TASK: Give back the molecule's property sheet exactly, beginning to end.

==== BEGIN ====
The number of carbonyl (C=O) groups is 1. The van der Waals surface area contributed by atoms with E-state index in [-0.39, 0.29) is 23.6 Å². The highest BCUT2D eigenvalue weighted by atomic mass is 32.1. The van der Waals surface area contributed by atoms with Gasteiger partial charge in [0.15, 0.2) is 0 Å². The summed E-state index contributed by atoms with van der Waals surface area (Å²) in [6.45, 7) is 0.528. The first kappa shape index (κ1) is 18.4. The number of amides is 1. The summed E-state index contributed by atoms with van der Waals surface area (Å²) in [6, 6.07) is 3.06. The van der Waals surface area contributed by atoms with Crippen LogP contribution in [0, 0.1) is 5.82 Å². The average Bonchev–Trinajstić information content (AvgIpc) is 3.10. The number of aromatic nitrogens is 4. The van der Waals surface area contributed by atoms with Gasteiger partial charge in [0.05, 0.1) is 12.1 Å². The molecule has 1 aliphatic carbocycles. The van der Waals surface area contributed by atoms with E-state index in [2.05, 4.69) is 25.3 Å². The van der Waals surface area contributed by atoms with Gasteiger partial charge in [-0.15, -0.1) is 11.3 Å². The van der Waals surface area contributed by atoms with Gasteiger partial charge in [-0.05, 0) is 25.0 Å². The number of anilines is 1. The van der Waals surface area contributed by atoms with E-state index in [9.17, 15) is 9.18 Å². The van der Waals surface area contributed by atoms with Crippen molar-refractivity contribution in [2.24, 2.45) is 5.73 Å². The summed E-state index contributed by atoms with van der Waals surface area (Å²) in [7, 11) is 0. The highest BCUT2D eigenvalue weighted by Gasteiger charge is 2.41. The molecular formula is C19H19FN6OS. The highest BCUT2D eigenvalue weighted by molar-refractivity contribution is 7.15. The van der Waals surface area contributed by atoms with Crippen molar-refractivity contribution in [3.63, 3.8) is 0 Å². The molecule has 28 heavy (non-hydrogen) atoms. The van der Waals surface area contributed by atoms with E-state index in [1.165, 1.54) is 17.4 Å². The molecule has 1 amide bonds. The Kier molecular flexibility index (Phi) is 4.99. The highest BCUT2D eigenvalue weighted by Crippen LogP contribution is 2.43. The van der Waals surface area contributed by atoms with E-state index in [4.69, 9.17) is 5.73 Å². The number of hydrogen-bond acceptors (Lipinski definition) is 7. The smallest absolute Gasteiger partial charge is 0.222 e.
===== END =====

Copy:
The number of carbonyl (C=O) groups is 1. The van der Waals surface area contributed by atoms with E-state index in [-0.39, 0.29) is 23.6 Å². The highest BCUT2D eigenvalue weighted by atomic mass is 32.1. The van der Waals surface area contributed by atoms with Gasteiger partial charge in [0.15, 0.2) is 0 Å². The summed E-state index contributed by atoms with van der Waals surface area (Å²) in [6.45, 7) is 0.528. The first kappa shape index (κ1) is 18.4. The number of amides is 1. The summed E-state index contributed by atoms with van der Waals surface area (Å²) in [6, 6.07) is 3.06. The van der Waals surface area contributed by atoms with Crippen LogP contribution in [0, 0.1) is 5.82 Å². The average Bonchev–Trinajstić information content (AvgIpc) is 3.10. The number of aromatic nitrogens is 4. The van der Waals surface area contributed by atoms with Gasteiger partial charge in [0.05, 0.1) is 12.1 Å². The molecule has 1 aliphatic carbocycles. The van der Waals surface area contributed by atoms with E-state index in [2.05, 4.69) is 25.3 Å². The van der Waals surface area contributed by atoms with Gasteiger partial charge in [-0.15, -0.1) is 11.3 Å². The van der Waals surface area contributed by atoms with Gasteiger partial charge in [-0.05, 0) is 25.0 Å². The number of anilines is 1. The van der Waals surface area contributed by atoms with E-state index in [9.17, 15) is 9.18 Å². The van der Waals surface area contributed by atoms with Crippen molar-refractivity contribution in [2.24, 2.45) is 5.73 Å². The summed E-state index contributed by atoms with van der Waals surface area (Å²) in [7, 11) is 0. The highest BCUT2D eigenvalue weighted by Gasteiger charge is 2.41. The molecular formula is C19H19FN6OS. The highest BCUT2D eigenvalue weighted by molar-refractivity contribution is 7.15. The van der Waals surface area contributed by atoms with Crippen molar-refractivity contribution in [3.63, 3.8) is 0 Å². The molecule has 28 heavy (non-hydrogen) atoms. The van der Waals surface area contributed by atoms with E-state index in [1.165, 1.54) is 17.4 Å². The molecule has 1 amide bonds. The Kier molecular flexibility index (Phi) is 4.99. The highest BCUT2D eigenvalue weighted by Crippen LogP contribution is 2.43. The van der Waals surface area contributed by atoms with E-state index in [4.69, 9.17) is 5.73 Å². The number of hydrogen-bond acceptors (Lipinski definition) is 7. The smallest absolute Gasteiger partial charge is 0.222 e.